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We examined the reproductive success of 48 adult brown trout (Salmo trutta L.) which were allowed to reproduce in a stream that was controlled for the absence of other trout. Parentage analyses based on 11 microsatellites permitted us to infer reproductive success and mate choice preferences in situ. We found that pairs with intermediate major histocompatibility complex (MHC) dissimilarity mated more often than expected by chance. It appears that female choice was the driving force behind this observation because, compared with other individuals, males with intermediate MHC dissimilarity produced a larger proportion of offspring, whereas female reproductive output did not show this pattern. Hence, rather than seeking mates with maximal MHC dissimilarity, as found in several species, brown trout seemed to prefer mates of intermediate MHC difference, thus supporting an optimality-based model for MHC-dependent mate choice.
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Mate choice can include considerations of genetic compatibility (Trivers in Campbell, 1972; Tregenza & Wedell, 2000; Neff & Pitcher, 2005) and the most extensively studied genes in this context are the MHC class I and class II loci (Apanius et al., 1997; Penn & Potts, 1999; Bernatchez & Landry, 2003; Piertney & Oliver, 2006). These genes are primarily involved in vertebrate adaptive immune response regulation by encoding an essential part of the MHC molecule, presenting self- and nonself peptides to T cells at cell surfaces (Klein, 1986). Consequently, these loci are under pathogen-mediated selection (Apanius et al., 1997; Penn & Potts, 1999) and the polymorphism is the highest of all coding loci found among vertebrates (Apanius et al., 1997).
Several hypotheses have been suggested to describe the selection underlying the widespread MHC polymorphism in natural populations. The intimate role of MHC genes in the immunological framework focuses attention on the pathogen-driven selection. According to the overdominance hypothesis (Doherty & Zinkernagel, 1975), heterozygote advantage should sustain polymorphism, whereas the negative frequency-dependent selection hypothesis holds that polymorphism is preserved when rare alleles have a selective advantage (Takahata & Nei, 1990; Slade & Mccallum, 1992). When MHC polymorphism is maintained by pathogen-driven selection, reproductive behaviours resulting in matings with MHC-dissimilar mates are also favoured (Penn & Potts, 1999). The key mechanisms in such MHC-based sexual selection models are negative assortative (disassortative) mating, i.e. avoidance of MHC similar mates, and associated fitness benefits (Brown & Eklund, 1994; Penn & Potts, 1999). One benefit could be enhanced pathogen resistance in offspring, either by increasing MHC heterozygosity (Potts & Wakeland, 1990) or by presenting a ‘moving target’ for evolving pathogens (Potts & Slev, 1995; Penn & Potts, 1999). An alternative and nonexclusive hypothesis involves avoidance of inbreeding (Potts & Wakeland, 1993; Brown & Eklund, 1994), whereby MHC-based disassortative mating preferences function to prevent kin mating, thereby reducing the negative consequences of inbreeding, similar to other genetic incompatibility systems, e.g. the SI system in plants (Matton et al., 1994).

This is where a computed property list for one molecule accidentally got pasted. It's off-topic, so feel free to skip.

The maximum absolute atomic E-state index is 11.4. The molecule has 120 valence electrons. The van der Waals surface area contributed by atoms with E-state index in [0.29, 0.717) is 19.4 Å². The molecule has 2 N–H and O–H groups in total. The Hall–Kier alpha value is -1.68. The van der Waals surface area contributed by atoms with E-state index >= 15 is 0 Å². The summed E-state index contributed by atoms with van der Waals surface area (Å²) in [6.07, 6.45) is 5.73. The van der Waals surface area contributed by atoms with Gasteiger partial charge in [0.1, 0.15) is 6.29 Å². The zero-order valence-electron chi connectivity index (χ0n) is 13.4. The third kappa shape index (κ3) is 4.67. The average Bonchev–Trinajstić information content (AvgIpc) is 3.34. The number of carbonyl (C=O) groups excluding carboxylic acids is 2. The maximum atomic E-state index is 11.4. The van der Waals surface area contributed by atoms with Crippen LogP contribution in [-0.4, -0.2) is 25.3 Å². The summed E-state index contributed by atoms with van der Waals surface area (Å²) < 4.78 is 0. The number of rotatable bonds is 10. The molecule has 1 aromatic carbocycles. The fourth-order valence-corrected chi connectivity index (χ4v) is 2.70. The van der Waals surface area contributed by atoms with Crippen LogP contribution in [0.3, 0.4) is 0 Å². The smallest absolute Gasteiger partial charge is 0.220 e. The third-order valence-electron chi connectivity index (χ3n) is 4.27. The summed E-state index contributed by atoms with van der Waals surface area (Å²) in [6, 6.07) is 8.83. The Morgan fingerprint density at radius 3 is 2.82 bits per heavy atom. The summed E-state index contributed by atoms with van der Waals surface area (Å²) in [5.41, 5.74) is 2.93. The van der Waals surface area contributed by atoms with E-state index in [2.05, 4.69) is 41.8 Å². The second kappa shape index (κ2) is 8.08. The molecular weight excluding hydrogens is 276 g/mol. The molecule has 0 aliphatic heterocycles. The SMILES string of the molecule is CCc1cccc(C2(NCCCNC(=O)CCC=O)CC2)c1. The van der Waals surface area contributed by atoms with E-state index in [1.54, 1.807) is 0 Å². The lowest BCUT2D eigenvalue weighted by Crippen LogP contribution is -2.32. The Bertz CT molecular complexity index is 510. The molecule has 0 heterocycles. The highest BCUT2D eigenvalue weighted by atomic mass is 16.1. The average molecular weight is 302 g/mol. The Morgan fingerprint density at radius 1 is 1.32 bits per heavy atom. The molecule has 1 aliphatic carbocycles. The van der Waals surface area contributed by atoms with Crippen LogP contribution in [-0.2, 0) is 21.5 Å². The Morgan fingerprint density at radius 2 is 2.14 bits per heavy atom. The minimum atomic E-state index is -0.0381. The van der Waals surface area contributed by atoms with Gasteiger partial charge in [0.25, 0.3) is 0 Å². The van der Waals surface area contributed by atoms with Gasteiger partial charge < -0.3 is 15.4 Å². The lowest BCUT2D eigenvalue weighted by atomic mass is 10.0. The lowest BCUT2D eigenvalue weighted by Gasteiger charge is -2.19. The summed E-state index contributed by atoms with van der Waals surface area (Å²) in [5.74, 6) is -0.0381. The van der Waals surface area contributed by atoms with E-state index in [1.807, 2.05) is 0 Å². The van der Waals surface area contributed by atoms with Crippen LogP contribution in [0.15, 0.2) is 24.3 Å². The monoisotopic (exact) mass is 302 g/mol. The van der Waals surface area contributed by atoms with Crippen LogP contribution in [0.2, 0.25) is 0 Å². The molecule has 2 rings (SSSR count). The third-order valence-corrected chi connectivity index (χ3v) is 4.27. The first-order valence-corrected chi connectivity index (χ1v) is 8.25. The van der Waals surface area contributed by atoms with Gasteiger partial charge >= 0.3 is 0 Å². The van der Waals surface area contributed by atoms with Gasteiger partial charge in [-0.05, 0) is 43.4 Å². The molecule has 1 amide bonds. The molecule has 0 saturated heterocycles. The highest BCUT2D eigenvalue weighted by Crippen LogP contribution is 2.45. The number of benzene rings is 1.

Intuitively, consideration of MHC compatibility between mates is an appealing ingredient of mate choice, given the role of MHC genes in the discrimination of self from nonself at the cellular level. It has recently been found that MHC peptide ligands are used as olfactory cues and that MHC-linked olfactory receptor genes are involved in the process of discrimination in mice and fish (Boehm & Zufall, 2006), e.g. in three-spined sticklebacks (Gasterosteus aculeatus) (Milinski et al., 2005). These findings indicate a molecular mechanism by which individuals sense compatibility through the body odour of conspecifics. The high variability of MHC loci in combination with the ability of MHC alleles to influence body odour provides the necessary ingredients for a genetically based recognition system at the organismal level (Grafen, 1990).